Marinella Senatore ‘s video NUI SIMU [That’s Us] (2010), made through the free participation of former miners from Enna, will serve as a reminder of the right to decent work, while Danilo Correale‘s work They Will Say I Killed Them(2017-2018), by reintroducing six films that were never made because they were blocked by censorship, will allow for a deeper exploration of the theme, already inherent in Senatore’s participatory work, regarding the right to freedom of expression.

Associated instead with freedom of expression and at the same time with the theme of the right to health, will be Natura morta (2023) by Irene Dionisio, which brings back the tragedies and isolation of Covid and the supplementary role entrusted in that context to the digital dimension. 

Also useful in reminding us of the right to health will be On Walking (2017) and Alphabet (2018) Rossella Biscotti, which tell of a complex rehabilitation achieved in part thanks to advances in medical technology.

Another fundamental right is the right to a healthy and sustainable environment that allows humans direct contact with nature. Associated with this right will be the Meridiane (2020) designed by Stefano Arienti following the lights and shadows created by the sun on paper, as well as En route to the South (2015) and En route to the South, learning to be nomadic (2017) by Elena Mazzi that address the theme of sustainable agriculture with a focus on beekeeping.

Francis Offman‘s Untitled (2019-2021), by subtending the issue of diaspora, the search for roots and identity, will instead be effective in talking about the right to freedom of movement.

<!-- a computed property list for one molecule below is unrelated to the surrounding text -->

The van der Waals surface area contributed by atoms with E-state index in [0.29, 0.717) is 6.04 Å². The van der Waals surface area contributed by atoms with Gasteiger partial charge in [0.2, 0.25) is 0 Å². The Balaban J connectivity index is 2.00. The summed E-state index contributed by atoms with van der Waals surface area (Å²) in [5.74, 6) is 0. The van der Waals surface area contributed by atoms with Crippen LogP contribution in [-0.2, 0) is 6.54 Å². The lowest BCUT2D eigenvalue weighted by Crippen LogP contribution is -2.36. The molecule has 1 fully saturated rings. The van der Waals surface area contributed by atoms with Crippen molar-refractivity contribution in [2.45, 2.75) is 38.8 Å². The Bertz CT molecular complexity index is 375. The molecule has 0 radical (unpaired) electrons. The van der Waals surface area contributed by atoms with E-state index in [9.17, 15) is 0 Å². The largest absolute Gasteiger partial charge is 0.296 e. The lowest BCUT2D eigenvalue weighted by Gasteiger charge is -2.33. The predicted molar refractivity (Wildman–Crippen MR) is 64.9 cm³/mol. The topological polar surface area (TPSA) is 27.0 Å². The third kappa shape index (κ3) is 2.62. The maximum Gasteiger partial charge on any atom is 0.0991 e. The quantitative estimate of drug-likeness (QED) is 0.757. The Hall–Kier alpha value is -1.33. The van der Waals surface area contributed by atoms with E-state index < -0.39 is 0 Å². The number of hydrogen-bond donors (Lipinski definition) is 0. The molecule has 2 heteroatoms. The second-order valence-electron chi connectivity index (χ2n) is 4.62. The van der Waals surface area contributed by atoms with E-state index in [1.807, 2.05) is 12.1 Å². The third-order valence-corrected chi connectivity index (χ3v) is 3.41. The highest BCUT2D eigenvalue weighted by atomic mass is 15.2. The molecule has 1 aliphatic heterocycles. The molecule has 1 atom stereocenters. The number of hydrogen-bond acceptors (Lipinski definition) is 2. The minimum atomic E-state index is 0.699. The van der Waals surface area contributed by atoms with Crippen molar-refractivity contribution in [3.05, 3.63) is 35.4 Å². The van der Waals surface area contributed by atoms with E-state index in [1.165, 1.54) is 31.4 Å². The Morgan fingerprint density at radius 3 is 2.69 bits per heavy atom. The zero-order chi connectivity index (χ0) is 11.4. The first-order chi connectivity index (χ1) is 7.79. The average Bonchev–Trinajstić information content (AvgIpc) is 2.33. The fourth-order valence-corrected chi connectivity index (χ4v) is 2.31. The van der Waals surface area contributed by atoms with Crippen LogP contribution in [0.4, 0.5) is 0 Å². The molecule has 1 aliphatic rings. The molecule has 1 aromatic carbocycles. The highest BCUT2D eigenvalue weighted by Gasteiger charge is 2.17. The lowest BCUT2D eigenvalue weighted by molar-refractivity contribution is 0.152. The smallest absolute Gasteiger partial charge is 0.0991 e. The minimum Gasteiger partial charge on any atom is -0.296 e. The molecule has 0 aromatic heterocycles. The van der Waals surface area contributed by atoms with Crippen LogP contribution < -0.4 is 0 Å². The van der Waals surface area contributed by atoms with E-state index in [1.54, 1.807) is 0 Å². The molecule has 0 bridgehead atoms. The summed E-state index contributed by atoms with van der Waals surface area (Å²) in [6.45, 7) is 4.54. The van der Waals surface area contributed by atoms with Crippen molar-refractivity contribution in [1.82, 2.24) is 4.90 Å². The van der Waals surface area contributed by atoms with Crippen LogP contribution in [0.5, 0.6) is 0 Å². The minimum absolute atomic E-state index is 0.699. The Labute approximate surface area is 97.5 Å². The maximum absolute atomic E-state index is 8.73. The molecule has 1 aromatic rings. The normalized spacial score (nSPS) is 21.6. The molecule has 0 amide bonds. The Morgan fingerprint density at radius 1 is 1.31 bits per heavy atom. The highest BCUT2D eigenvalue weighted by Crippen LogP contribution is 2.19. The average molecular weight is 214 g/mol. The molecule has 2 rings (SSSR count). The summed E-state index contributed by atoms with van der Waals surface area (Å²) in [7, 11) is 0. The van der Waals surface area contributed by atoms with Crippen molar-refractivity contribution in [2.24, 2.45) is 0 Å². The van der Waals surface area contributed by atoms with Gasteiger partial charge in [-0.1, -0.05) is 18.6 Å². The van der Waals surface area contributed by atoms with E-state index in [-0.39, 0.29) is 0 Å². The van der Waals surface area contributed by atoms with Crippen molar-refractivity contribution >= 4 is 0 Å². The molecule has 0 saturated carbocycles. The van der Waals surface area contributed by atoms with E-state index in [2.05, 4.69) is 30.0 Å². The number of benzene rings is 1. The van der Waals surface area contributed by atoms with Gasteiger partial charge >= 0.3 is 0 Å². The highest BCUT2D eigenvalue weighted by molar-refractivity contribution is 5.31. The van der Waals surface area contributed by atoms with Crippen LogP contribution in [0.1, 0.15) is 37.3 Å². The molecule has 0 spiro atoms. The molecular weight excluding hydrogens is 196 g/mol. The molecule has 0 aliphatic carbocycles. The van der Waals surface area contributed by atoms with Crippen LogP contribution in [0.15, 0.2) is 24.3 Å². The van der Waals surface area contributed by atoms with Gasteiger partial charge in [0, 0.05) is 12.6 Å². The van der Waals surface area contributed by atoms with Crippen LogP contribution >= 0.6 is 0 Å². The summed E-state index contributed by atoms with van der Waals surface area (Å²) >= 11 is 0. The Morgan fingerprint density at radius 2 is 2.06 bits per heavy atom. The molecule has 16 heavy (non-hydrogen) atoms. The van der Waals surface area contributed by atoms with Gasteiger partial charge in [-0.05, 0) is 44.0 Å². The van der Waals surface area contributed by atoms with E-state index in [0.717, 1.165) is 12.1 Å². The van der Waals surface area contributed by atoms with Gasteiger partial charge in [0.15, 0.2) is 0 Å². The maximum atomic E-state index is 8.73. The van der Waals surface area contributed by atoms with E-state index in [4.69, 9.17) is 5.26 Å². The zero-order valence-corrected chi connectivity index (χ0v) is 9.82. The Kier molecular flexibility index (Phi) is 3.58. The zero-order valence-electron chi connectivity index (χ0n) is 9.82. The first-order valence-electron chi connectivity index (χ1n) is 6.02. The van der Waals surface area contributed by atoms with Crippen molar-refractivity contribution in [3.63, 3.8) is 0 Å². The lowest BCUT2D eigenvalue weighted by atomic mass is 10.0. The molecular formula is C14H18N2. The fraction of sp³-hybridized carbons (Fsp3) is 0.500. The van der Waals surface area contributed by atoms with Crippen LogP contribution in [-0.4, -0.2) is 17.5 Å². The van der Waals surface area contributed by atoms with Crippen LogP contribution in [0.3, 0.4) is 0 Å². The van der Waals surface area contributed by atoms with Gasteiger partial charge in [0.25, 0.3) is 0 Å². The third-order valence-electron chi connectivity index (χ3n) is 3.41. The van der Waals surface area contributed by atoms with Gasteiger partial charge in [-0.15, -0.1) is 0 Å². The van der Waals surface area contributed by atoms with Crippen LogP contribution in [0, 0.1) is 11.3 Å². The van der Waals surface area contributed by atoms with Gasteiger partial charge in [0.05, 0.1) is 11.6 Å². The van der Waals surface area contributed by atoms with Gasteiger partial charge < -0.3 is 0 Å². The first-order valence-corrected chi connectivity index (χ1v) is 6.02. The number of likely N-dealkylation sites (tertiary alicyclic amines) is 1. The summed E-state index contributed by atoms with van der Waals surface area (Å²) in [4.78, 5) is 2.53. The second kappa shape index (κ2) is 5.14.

The issue of the condition of women, so important in today’s world, will be evoked through three works, such as Silvia Giambrone ‘s installation Mirror no.12 (2021) linked to the theme of equality, as well as Home Is Where You Leave Your Belt (2019) and Monica Bonvicini ‘s The Fire Bites (2019), which raises the issue of domestic violence of which the victims are frequently women.

Also fundamental are the rights of minors, which will be addressed through two works: the video The Picture of Ourselves (2013) by Rä di Martino, whose main subject is a little girl; and the diptych Self Portrait as my Mother on the Phone and Self Portrait as my Father on the Phone (2019) by Silvia Rosi, who, identifying with her parents, seeks to reclaim her roots.

The exhibition will conclude with a lunge on the issue of multiculturalism, with which the works of two very young artists will be associated: Observer les Ètoiles (2021) by Victor Fotso Nyie, as well asNaître au monde, c’est concevoir (vivre) enfin le monde comme relationship #1 (2022), and Paysages Corporels – elle n’est pas déracinée (2022) by Binta Diaw.

he coordination of the exhibition is entrusted to the cultural enterprise Suazes and Silvana Editoriale, which will publish an important bilingual (ita/eng) volume edited by Ilaria Bernardi.

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[Cover: © Galardi Media Network]